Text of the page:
State Senator T.V. (Mike) Miller (D-Prince George's), who is expected to be named head of the Judicial Proceedings Committee, said that if he is chairman, "I can state positively and unequivocably that it will pass the committee. . . . What they are seeking is not unreasonable. The public is outraged, not only in Prince George's but throughout the state."

The Washington Legal Foundation, a conservative law group that supports the death penalty, has received hundreds of complaints about Circuit Court Judge Walter R. Haile's decision to make the two life sentences concurrent rather than consecutive, said Michael McDonald, director of the foundation's Court Watch program.

McDonald said his group has filed a complaint with the Maryland Commission on Judicial Disabilities to review the sentencing by Haile, who so far has refused to comment.

"We feel that, given the immense public reaction, the outcry, to the sentencing decision, he owes the community an explanation," McDonald said.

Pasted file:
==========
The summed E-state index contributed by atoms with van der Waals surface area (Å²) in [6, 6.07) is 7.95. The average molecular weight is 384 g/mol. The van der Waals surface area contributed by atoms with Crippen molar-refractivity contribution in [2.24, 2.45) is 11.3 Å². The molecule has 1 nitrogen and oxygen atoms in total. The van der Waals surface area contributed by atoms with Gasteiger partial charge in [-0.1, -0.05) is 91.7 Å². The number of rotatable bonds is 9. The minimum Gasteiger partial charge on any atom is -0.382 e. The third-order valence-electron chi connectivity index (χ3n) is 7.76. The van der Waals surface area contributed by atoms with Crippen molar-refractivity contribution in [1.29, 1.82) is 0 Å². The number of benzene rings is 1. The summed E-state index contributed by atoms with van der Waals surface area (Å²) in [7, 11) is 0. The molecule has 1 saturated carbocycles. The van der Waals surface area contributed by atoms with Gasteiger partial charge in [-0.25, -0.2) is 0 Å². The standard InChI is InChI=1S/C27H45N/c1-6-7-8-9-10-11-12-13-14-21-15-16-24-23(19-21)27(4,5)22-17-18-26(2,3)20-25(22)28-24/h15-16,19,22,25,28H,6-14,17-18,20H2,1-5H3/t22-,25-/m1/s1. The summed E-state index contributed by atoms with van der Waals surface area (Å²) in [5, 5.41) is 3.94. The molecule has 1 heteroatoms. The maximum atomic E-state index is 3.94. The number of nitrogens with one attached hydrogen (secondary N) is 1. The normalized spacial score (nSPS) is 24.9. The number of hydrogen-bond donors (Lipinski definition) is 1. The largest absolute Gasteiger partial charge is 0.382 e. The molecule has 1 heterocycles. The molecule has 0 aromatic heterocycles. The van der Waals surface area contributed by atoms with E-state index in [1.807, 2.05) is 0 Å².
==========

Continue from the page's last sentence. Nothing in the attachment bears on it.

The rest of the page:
But some people, most of whom said outrage is justified, argued that the public's reaction to the Roper case has been too simplistic, and ignores practical considerations ranging from human nature to the Constitution of the United States.

E. Allen Shepherd, the Upper Marlboro lawyer who was one of two appointed to defend Jones, said people have overreacted. He said he still receives "unpleasant" phone calls from people angry with the outcome of the trial.

Shepherd said he "anticipated" that Circuit Court Judge Walter R. Haile would give Jones consecutive, rather than concurrent, life sentences, but argued that it really made no difference: "As a practical matter, the guy will spend the rest of his life in jail. . . . It doesn't mean they are going to give him parole. All that does is scare people."

Miedusiewski disagrees that talk of possible early parole is irrelevant. "That seems to be the problem . . . the possibility of parole," he said. "Twelve years from now, you don't know who will be on the parole board. And who will remember? The impact won't be there."

But Miedusiewski added that although the popular outrage is justified, the demand for a quick-fix legislative solution may fall flat on its face.

"People have been telling me that we should have a stricter death penalty," he said. "I keep telling them that we did, but it was ruled unconstitutional. They don't understand it." Even Wolfgang agreed that some of his proposed legislation may be challenged on constitutional grounds.